31 Clues Your Drinking Is Becoming A Problem

31 Clues Your Drinking Is Becoming A Problem

“You’re hardly an alcoholic!”

That’s the kind of reaction I used to get whenever I spoke to my friends about my drinking. 

And to be honest, it’s the kind of thing I often said myself. 

When I thought about problem drinking, I used to think in stereotypes and extremes, often picturing down-and-outs, who drank all day and had lost it all. 

My life was a million miles from that. So I was fine… right? 

What I didn’t realise at the time is that there’s a pretty big grey zone in between ‘normal drinking’ (whatever that actually is) and full blown, pouring-vodka-on-your-cornflakes type of drinking. 

And guess what? A lot of harm and unhappiness can happen in the grey zone. 

If your drinking is worrying you, but you’re not sure whether things are ‘bad enough’ yet, this blog is for you. 

 

Here are 31 signs that indicate your drinking is becoming a problem:

1 – You spend a lot of time thinking about drinking – what, where, when, how much.

2 – You often promise to ‘just have one’, but that rarely happens. Once you start, it’s hard to stop.

3 – You’ve created lots of rules around alcohol e.g. not drinking before a set time, only allowing yourself certain types of drinks.

4 – You frequently break your own rules.

5 – You’re ashamed of your drinking and beat yourself up about it.

6 – You try to hide how much you’re drinking from those closest to you.

7 – Your partner has expressed concern.

8 – Your drinking feels like a big, heavy secret – it’s a source of stress and anxiety.

9 – You dread putting out the recycling bin. Sometimes you dispose of empties away from your home so no one else notices.

10 – Given the choice, your favourite way to drink is by yourself. Alone, you can have as much as you like without being judged.

11 – When socialising, you keep a careful eye on everyone else’s glasses to make sure you don’t drink too fast.

12 – In public, you work hard to be moderate. People would be surprised to discover quite how much you drink at home.

13 – You’re passionate about running or yoga, so everyone assumes you must be super healthy. This makes you feel like a fraud.

14 – You’re disappointed – angry, even – if you’re unexpectedly asked to be the designated driver. 

15 – When someone makes a joke about your drinking, you’ll analyse it for hours, wondering why they said it and what they really know. 

16 – You’re often anxious about whether there’s enough alcohol available. Will your supplies last? Should you get more?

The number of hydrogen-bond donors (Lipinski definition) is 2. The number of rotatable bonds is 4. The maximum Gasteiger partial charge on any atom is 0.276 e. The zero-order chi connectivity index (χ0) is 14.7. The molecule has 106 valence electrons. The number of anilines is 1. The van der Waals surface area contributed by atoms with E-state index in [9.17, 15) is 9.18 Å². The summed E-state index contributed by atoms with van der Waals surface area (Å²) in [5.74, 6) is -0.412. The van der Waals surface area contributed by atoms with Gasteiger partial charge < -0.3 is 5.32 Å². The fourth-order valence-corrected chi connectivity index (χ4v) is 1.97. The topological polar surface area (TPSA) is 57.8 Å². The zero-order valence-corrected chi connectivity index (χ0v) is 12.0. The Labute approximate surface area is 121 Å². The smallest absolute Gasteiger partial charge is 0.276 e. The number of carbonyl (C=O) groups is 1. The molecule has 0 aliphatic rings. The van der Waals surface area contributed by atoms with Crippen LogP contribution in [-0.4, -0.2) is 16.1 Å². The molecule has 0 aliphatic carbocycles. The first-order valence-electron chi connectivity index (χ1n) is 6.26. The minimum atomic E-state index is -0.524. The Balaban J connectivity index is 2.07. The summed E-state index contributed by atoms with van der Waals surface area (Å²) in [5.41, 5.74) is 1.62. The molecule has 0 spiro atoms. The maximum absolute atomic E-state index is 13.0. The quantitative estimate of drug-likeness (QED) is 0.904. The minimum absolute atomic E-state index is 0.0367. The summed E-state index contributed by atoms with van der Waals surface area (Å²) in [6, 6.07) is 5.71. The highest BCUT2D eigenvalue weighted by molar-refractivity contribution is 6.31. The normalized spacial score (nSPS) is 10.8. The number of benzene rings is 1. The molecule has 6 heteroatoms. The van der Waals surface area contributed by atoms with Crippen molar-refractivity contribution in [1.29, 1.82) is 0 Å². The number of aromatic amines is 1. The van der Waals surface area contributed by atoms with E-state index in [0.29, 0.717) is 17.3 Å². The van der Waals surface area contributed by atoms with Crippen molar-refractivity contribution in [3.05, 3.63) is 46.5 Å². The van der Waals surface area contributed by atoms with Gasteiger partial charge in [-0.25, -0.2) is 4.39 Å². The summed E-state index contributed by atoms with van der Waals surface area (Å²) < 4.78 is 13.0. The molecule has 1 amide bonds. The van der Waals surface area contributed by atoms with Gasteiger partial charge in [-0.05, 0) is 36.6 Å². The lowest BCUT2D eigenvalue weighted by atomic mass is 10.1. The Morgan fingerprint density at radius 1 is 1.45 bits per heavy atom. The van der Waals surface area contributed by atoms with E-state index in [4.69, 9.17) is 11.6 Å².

17 – You buy your wine from different shops on rotation because you’re worried the store staff will judge you.

18 – You’ll often delay eating so you can drink without a full stomach dampening your ‘buzz’.

19 – You feel bad about rushing through things, such as your child’s bedtime story, in order to be able to drink.

20 – You’re regularly blacking out. There are long periods of time that you have no memory of.

21 – Mornings often begin with you trying to work out who you called last night and what you posted on Facebook.

22 – You frequently argue with your partner whilst drunk and then cannot remember why the next day.

23 – You drink to manage your emotions. It’s your go to whenever you’re stressed or sad or tense. You have few other coping mechanisms.

24 – After a change in circumstances, e.g. retirement or leaving a stressful job, you thought your drinking would naturally wind down, but it hasn’t.

25 – You’re permanently exhausted. Alcohol is seriously affecting the quality of your sleep.

26 – You rarely have enough energy for the hobbies you used to love. 

27 – Your physical appearance is changing. Your face looks puffier.

28 – You diet hard during the day, but you’re still putting on weight – you know the empty booze calories aren’t helping.

29 – You’re scared something bad is going to happen. You’re not sure what, but you’ve had a few close shaves recently, e.g. driving when you shouldn’t.

30 – You keep googling things like ‘am I an alcoholic?’

31 – You find yourself on websites like this.

 

Ultimately, if your drinking feels like it’s becoming a problem, then it probably is.

You don’t need to wait for things to get worse. You don’t have to hit rock bottom in order to change – you can raise your standards any time you like.

If you need support to quit drinking or take a break from booze, you can find out more about my online course here.

 

Let me know in the comments…

How many of these 31 clues resonate with you? And if you’ve already quit – how did you know it was time to stop? What prompted you to take action?

 

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82 Comments

  1. This was eye opening – I can relate to so many of these. I know it’s time for me to stop for a while. Or maybe even quit forever this time. Thanks Kate.

    Reply
    • No problem Linda. If you need any support to make that break happen, my online course is a step by step guide to quitting drinking that will really help you. The class only runs a few times each year, but the next one starts soon. Here are some more details: https://thesoberschool.com/course

      Reply